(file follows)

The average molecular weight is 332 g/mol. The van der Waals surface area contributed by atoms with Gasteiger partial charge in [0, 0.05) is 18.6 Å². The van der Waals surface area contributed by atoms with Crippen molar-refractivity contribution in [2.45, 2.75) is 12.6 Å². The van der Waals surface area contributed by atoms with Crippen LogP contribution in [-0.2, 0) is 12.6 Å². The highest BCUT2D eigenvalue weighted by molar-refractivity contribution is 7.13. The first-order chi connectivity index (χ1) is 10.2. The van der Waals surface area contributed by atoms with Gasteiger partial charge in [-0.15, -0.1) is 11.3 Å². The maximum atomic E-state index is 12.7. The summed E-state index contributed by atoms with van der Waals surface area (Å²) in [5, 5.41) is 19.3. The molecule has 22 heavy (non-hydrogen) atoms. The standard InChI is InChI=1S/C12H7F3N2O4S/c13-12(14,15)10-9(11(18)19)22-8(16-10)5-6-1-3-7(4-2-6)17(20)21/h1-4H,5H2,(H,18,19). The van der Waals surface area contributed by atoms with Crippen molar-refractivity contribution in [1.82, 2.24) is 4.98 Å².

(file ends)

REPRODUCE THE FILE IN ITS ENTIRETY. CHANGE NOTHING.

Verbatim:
The average molecular weight is 332 g/mol. The van der Waals surface area contributed by atoms with Gasteiger partial charge in [0, 0.05) is 18.6 Å². The van der Waals surface area contributed by atoms with Crippen molar-refractivity contribution in [2.45, 2.75) is 12.6 Å². The van der Waals surface area contributed by atoms with Crippen LogP contribution in [-0.2, 0) is 12.6 Å². The highest BCUT2D eigenvalue weighted by molar-refractivity contribution is 7.13. The first-order chi connectivity index (χ1) is 10.2. The van der Waals surface area contributed by atoms with Gasteiger partial charge in [-0.15, -0.1) is 11.3 Å². The maximum atomic E-state index is 12.7. The summed E-state index contributed by atoms with van der Waals surface area (Å²) in [5, 5.41) is 19.3. The molecule has 22 heavy (non-hydrogen) atoms. The standard InChI is InChI=1S/C12H7F3N2O4S/c13-12(14,15)10-9(11(18)19)22-8(16-10)5-6-1-3-7(4-2-6)17(20)21/h1-4H,5H2,(H,18,19). The van der Waals surface area contributed by atoms with Crippen molar-refractivity contribution in [1.82, 2.24) is 4.98 Å².